Home Heating Oil Prices Hit Record High in Maine


The cost for a gallon of heating oil in Maine has hit a record high.

Mainers should expect to pay an average of $5.71 per gallon for number two heating oil and $7.07 per gallon of kerosene, according to Gov. Janet Mills‘ energy office.

That’s the highest price in three decades for home heating fuel in Maine, according to the U.S. Energy Information Administration, which keeps price records going back to 1990.

Most Mainers will need about 1,000 gallons to get through the winter, which works out to $5,710 dollars. That’s an increase of more than $2550 over what the same amount of fuel would have cost with the prices from November last year.

Roughly 70 percent of Maine homes use number two heating oil, which is chemically identical to diesel fuel, to heat their homes.

[RELATED: As Heating Oil Costs Keep Rising, Oil Dealers Seek Waiver from Mills…]

The soaring cost of staying warm this winter only compounds the crunch many Mainers are feeling as the price of groceries, clothing, automobiles, and just about everything has soared due to runaway inflation.

Lower income Mainers can get some help from a taxpayer funded program administered by Maine Housing Authority, but getting an application in isn’t as easy as it should be.

In April, the Legislature passed a bipartisan bill that instructed MaineHousing to build an online web portal to streamline applications.

So far, that online portal is non-existent.

Without that easy online application process, those in need to government assistance to stay warm this November must instead call one of MaineHousing non-profit sub-contractors to schedule a separate phone call where they can apply.

A Maine Wire investigation found many of those sub-contractors have long waiting lists and some are booking initial appointments as far out as the end of January.

[RELATED: State Heating Assistance Program in Disarray…]

The failure of MaineHousing to create the website lawmakers approved in April in time for the heating season hasn’t stopped applicants from finding their way into the Low-income Heating Assistance Program (LIHEAP), according to information provided by MaineHousing Communications Director Scott Thistle.

Thistle said MaineHousing has paid out roughly $15 million in benefits already this year, which is much more then the $9 million it had paid out this time last year.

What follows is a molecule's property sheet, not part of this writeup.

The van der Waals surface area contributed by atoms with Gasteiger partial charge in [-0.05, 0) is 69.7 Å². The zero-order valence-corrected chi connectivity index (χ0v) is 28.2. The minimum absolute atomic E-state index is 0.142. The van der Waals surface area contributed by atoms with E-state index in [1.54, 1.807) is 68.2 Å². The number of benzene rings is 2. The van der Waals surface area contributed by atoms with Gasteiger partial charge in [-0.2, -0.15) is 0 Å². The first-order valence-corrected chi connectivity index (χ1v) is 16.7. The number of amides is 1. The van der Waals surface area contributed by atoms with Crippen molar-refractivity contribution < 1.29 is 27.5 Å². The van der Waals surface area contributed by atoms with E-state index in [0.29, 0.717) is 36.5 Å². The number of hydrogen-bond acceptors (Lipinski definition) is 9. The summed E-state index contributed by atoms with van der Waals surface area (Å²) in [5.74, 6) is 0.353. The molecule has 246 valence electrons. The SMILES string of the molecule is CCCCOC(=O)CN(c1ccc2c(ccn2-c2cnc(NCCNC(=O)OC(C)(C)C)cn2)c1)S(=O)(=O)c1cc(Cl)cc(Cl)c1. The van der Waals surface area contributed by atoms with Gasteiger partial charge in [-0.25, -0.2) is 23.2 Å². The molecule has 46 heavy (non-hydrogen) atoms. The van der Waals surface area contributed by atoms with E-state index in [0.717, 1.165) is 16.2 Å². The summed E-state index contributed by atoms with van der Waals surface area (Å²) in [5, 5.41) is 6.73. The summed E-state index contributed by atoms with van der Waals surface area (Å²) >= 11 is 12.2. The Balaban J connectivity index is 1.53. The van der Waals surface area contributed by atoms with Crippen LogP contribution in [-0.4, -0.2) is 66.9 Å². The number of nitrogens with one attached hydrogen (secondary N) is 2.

For Mainers facing emergency heating situations, a separate program is available that can provide help much faster than LIHEAP.

“The Energy Crisis Intervention Program (ECIP) started on November 1 and we have issued authorization of up to $161,000 in benefits for households in crisis situations,” said Thistle.

He said the online application for LIHEAP is in the works and should be live by the end of November.

The Maine Energy Marketers Association, a trade group that represents oil dealers in Maine, has also called on the Mills Administration to take regulatory steps that would boost supply and ease prices, especially in northern Maine.

[RELATED: Mills Eases Air Quality Rules for Kerosene, Hedges on Heating Oil…]

The group wants Mills’ energy office to issue a waiver that would allow dealers to import non-low sulfur fuel oil. The import of fuel with a higher sulfur content has been banned in Maine for more than three years due to concerns about climate change, but the fuel would work perfectly well in furnaces across northern Maine.

The Mills administration reinterpreted part of that rule to allow for the importation of kerosene with a higher sulfur content, but it did not take a similarly creative view of the regulation with regard to number two heating oil.

Instead, the administration asked the federal Environmental Protection Agency for permission to take steps that would increase supply of the fuel.

Mills energy office hasn’t said whether the EPA has granted Maine permission to waive the sulfur content rules.

Her office did release a helpful “2022-2023 Winter Heating Season Tips and Resources” sheet that blamed fossil fuel prices, which started to rise well before the Russian invasion of Ukraine, on Vladimir Putin.


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